Gasoline prices skyrocketed over the weekend in Houston as thousands of Texans took to the roads for the spring break holiday.
Houston drivers were paying on average $3.56 on Thursday, but prices jumped 17 cents over the weekend to $3.73, marking the highest average gasoline price in Texas. Drivers are now paying 22 cents more than they were a month ago.
The national average rose a meager 3 cents over the weekend to $3.80.
“With a likely peak in gasoline prices still as much as two or more months away, the national average for a gallon of gasoline has already hit the bottom of the range that we projected,” said Patrick DeHaan, a GasBuddy.com analyst.
DeHaan said the national average should slow as more refineries start and finish maintenance at refineries, but prices could spike if unexpected problems arise.
Analysts have warned gasoline prices are likely to top $4 by the Memorial Day weekend as tensions with Iran and three closing northeast refineries have caused higher crude oil prices. The rising prices at the pump have sparked national debate on ways to lower the price of gasoline.
Public anger has been directed at three familiar targets: President Barack Obama, oil companies and Wall Street traders.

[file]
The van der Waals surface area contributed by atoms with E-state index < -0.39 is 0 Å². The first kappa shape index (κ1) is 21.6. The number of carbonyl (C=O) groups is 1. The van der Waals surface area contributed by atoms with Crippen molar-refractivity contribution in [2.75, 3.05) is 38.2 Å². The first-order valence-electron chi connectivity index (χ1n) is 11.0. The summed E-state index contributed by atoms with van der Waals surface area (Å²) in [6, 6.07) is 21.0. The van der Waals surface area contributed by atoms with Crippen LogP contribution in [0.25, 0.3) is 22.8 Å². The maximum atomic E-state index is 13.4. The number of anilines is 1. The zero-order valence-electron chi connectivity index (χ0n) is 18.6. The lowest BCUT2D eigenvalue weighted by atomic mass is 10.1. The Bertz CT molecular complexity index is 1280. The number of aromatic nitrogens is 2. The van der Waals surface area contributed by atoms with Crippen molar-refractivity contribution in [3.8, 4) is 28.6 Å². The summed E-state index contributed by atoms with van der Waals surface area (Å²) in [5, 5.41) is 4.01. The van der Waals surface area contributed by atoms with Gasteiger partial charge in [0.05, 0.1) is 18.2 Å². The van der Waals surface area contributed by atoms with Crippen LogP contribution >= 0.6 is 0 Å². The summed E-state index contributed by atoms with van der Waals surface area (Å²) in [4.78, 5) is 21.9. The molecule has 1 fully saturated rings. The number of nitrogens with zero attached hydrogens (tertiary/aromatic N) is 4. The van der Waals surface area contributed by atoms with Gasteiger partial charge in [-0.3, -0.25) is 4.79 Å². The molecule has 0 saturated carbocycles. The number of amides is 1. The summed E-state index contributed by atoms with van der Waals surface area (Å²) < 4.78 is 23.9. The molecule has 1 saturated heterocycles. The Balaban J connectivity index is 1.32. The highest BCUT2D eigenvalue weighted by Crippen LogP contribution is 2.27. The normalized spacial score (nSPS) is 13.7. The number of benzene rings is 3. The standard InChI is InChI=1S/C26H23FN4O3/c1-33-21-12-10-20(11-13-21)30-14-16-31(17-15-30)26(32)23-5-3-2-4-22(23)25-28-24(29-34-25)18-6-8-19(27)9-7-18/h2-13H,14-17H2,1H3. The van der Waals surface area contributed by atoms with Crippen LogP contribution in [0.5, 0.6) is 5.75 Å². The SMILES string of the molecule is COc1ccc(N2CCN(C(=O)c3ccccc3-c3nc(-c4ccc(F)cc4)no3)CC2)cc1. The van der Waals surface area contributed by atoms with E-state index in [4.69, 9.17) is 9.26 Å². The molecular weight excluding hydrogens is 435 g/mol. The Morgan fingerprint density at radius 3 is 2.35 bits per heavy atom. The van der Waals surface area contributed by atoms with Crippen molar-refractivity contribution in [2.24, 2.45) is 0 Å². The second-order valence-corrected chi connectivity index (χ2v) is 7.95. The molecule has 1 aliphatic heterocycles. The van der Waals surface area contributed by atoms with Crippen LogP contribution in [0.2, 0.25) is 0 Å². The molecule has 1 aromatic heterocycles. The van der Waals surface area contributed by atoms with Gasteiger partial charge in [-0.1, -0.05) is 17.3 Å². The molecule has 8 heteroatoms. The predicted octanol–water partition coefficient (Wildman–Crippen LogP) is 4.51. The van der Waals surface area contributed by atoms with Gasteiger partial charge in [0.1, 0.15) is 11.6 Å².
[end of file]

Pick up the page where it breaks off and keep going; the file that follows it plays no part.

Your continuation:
Tom Kloza, chief analyst for Oil Price Information Services, said it is unfair to blame any president or oil company for the rising price of gasoline, because they do not set the price of the commodity. But, he said Wall Street traders might bear some responsibility.
“I believe that the financial asset-ization of oil — the huge expansion of paper markets for crude oil and gasoline futures — is a culprit,” he said.
However, Kloza said the situation is also good for American investment and production.
“The high prices that have been bred by investment and speculation in oil have brought increases in North American production,” he said. “But those high prices also hit people on the margins of society in their wallets.”